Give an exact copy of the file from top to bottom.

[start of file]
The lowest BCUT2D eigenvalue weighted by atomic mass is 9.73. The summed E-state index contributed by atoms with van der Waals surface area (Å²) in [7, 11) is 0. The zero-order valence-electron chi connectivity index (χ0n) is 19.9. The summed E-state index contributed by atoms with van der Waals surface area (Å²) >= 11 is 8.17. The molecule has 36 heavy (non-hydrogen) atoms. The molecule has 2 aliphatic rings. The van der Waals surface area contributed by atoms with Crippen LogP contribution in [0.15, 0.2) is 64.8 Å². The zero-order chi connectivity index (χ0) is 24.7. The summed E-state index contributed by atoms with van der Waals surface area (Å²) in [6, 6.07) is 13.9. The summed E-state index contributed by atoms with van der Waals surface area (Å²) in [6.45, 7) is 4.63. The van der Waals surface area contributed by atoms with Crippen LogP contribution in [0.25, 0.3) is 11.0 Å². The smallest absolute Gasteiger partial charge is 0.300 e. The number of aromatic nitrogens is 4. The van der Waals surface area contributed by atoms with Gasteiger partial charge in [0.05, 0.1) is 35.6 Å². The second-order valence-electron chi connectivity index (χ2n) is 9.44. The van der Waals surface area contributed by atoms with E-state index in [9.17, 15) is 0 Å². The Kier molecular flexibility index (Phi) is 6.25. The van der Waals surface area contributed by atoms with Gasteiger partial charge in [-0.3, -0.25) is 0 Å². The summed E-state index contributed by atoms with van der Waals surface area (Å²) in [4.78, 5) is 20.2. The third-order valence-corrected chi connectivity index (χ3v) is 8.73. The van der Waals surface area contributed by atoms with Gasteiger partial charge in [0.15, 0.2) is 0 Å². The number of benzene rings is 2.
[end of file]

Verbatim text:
The lowest BCUT2D eigenvalue weighted by atomic mass is 9.73. The summed E-state index contributed by atoms with van der Waals surface area (Å²) in [7, 11) is 0. The zero-order valence-electron chi connectivity index (χ0n) is 19.9. The summed E-state index contributed by atoms with van der Waals surface area (Å²) >= 11 is 8.17. The molecule has 36 heavy (non-hydrogen) atoms. The molecule has 2 aliphatic rings. The van der Waals surface area contributed by atoms with Crippen LogP contribution in [0.15, 0.2) is 64.8 Å². The zero-order chi connectivity index (χ0) is 24.7. The summed E-state index contributed by atoms with van der Waals surface area (Å²) in [6, 6.07) is 13.9. The summed E-state index contributed by atoms with van der Waals surface area (Å²) in [6.45, 7) is 4.63. The van der Waals surface area contributed by atoms with Crippen LogP contribution in [0.25, 0.3) is 11.0 Å². The smallest absolute Gasteiger partial charge is 0.300 e. The number of aromatic nitrogens is 4. The van der Waals surface area contributed by atoms with Gasteiger partial charge in [0.05, 0.1) is 35.6 Å². The second-order valence-electron chi connectivity index (χ2n) is 9.44. The van der Waals surface area contributed by atoms with E-state index in [9.17, 15) is 0 Å². The Kier molecular flexibility index (Phi) is 6.25. The van der Waals surface area contributed by atoms with Gasteiger partial charge in [-0.3, -0.25) is 0 Å². The summed E-state index contributed by atoms with van der Waals surface area (Å²) in [4.78, 5) is 20.2. The third-order valence-corrected chi connectivity index (χ3v) is 8.73. The van der Waals surface area contributed by atoms with Gasteiger partial charge in [0.15, 0.2) is 0 Å². The number of benzene rings is 2.